Wednesday, 27 May 2015

Grief: 7 years later, a 'wish list'

Part of the 'abundance' of life our family has been given has been the experience of having had our firstborn child die when she was fifteen weeks old. Yesterday was the seventh anniversary of her death, and I have found it interesting to observe how grief goes in cycles. At first, it was simply a question of taking each day at a time. I remember the first time I found myself laughing really hard about something, or the first time I did not think of her as soon as I awoke; at those times there was a strange mixture of guilt but also awareness that life was moving on in a way which was right, normal and healthy. Now, seven years later, it is more random. Every year I find the six week period from when she suddenly became ill (unexplained out of hospital asystolic cardiac arrest for those who like detail) to her death hard. There are many anniversaries and triggers. But at other times, there are days when it just hits you afresh for no obvious reason.

Years ago, I came across this 'bereaved parents' wish list'; there are certain points which I find a bit irritating, but most of it is helpful. The items I would really emphasise are those about wanting to hear our child's name spoken, wanting her to be remembered, wanting people to share their memories too. Occasionally (and it does seem so occasional now) people ask me about her and I get a little emotional. I need to explain that I am emotional because they have said the right thing, not because they have said the wrong thing.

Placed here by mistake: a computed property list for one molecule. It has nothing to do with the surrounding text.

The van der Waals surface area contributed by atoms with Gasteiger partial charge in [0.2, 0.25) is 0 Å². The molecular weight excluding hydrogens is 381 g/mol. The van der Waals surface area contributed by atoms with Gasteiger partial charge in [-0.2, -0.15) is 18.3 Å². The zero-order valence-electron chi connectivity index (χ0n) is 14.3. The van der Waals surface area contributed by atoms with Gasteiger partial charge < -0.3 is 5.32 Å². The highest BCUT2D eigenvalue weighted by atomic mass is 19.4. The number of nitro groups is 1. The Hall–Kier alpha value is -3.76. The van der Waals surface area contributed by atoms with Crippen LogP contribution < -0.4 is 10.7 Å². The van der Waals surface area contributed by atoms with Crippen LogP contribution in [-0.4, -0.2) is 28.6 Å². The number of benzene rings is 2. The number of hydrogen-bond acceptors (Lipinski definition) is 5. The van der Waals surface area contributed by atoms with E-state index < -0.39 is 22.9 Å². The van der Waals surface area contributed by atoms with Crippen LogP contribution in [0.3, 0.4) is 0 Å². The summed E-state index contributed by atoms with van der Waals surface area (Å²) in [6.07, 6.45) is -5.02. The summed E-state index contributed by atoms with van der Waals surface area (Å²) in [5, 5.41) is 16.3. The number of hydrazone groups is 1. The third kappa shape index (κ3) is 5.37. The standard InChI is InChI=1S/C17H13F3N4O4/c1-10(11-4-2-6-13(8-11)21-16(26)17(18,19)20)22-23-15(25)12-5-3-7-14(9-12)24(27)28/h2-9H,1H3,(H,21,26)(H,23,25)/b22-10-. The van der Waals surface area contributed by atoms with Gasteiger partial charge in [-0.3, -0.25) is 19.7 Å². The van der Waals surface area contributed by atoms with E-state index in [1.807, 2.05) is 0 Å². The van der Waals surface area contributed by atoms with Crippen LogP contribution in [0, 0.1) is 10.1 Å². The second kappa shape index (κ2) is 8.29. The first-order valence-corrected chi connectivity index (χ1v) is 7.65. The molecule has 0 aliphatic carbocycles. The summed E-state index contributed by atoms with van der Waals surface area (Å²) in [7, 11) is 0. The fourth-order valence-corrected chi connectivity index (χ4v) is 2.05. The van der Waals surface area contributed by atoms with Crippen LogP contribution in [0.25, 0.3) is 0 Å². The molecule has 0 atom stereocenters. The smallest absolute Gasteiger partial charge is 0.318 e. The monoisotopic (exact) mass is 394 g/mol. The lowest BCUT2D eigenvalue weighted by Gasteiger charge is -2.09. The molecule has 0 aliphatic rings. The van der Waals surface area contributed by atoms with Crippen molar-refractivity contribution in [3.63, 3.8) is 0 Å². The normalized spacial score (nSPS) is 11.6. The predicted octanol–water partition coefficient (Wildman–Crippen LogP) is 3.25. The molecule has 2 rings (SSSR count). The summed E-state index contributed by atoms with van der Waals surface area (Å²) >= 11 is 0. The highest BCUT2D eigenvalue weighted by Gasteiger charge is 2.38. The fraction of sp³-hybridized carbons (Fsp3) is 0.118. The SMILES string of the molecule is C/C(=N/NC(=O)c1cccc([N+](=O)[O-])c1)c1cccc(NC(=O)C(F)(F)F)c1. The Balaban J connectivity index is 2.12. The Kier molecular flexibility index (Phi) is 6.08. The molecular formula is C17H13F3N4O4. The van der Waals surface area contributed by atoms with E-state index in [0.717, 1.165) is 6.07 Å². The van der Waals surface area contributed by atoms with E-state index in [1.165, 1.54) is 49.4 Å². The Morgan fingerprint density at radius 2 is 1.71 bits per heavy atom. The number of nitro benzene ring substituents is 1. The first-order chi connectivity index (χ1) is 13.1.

Seven years later, not everything on that list seems immediately relevant. But some of it seems more so! Today my list might read like this:

1) When you remember our daughter, speak her name and tell us you remember her. She lived for such a short time, and her life was divided between three countries (three weeks in the UK, six healthy weeks in sub-Saharan Africa and finally six weeks in a South African hospital). Not all that many people met her. We move frequently, and our work colleagues do likewise. Therefore many people don't even know we had a daughter. If your do, and you have memories of her, these are precious treasure to us.

2) If you want to know how we are, how things feel after this time, how having several other children since might change things (or not), then ask! It is not a taboo topic!

3) Similarly, if you want to know how to support another family through the death of a child, and think we might be helpful, then ask! You can ask us direct questions, and there is nothing we would not be happy to answer (all I would ask here is that you don't just see us as a 'resource' but do remember that even when we speak pragmatically about things, there is still sadness there which will never really go away. Please remember that we also continue to grieve).

4) Don't feel afraid to be in touch on her birthday or the day that she died. Let me reassure you, we will not have forgotten, and you will not suddenly cause our day to become sad. Rather, we will be grateful that you have remembered, perhaps more so as the years pass

5) As the years pass, many people face grief and loss in different ways. Rather than hiding from it, let's learn from one another. We can 'comfort one another with the comfort we ourselves have received from God' (2 Corinthians Chapter 1). As the Apostle Peter wrote: 'Beloved, do not think it strange concerning the fiery trial which is to try you, as though some strange thing happened to you; but rejoice to the extent that you partake of Christ’s sufferings, that when His glory is revealed, you may also be glad with exceeding joy' (1 Peter 4:12-13). I have found it sad to observe how others isolate themselves in their grief, rather than drawing comfort and wisdom from those around them